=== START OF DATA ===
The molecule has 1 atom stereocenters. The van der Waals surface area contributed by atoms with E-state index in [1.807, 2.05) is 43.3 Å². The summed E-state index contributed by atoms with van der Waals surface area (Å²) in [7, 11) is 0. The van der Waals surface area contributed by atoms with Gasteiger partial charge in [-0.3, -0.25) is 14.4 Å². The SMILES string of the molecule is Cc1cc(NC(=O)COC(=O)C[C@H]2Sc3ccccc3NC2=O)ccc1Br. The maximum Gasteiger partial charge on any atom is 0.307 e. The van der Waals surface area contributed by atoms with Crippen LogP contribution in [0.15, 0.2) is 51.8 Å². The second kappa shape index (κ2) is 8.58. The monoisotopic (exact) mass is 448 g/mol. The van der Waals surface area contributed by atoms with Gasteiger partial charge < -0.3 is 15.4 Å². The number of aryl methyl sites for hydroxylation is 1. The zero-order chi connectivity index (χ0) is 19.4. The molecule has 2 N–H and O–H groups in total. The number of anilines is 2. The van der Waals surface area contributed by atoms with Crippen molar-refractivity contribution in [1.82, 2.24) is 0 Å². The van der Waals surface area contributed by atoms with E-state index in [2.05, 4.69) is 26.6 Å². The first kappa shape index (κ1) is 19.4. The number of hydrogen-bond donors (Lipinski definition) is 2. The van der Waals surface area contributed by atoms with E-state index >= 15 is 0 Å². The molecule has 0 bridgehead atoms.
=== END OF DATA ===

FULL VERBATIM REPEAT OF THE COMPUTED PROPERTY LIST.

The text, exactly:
The molecule has 1 atom stereocenters. The van der Waals surface area contributed by atoms with E-state index in [1.807, 2.05) is 43.3 Å². The summed E-state index contributed by atoms with van der Waals surface area (Å²) in [7, 11) is 0. The van der Waals surface area contributed by atoms with Gasteiger partial charge in [-0.3, -0.25) is 14.4 Å². The SMILES string of the molecule is Cc1cc(NC(=O)COC(=O)C[C@H]2Sc3ccccc3NC2=O)ccc1Br. The maximum Gasteiger partial charge on any atom is 0.307 e. The van der Waals surface area contributed by atoms with Crippen LogP contribution in [0.15, 0.2) is 51.8 Å². The second kappa shape index (κ2) is 8.58. The monoisotopic (exact) mass is 448 g/mol. The van der Waals surface area contributed by atoms with Gasteiger partial charge < -0.3 is 15.4 Å². The number of aryl methyl sites for hydroxylation is 1. The zero-order chi connectivity index (χ0) is 19.4. The molecule has 2 N–H and O–H groups in total. The number of anilines is 2. The van der Waals surface area contributed by atoms with Crippen molar-refractivity contribution in [1.82, 2.24) is 0 Å². The van der Waals surface area contributed by atoms with E-state index in [2.05, 4.69) is 26.6 Å². The first kappa shape index (κ1) is 19.4. The number of hydrogen-bond donors (Lipinski definition) is 2. The van der Waals surface area contributed by atoms with E-state index >= 15 is 0 Å². The molecule has 0 bridgehead atoms.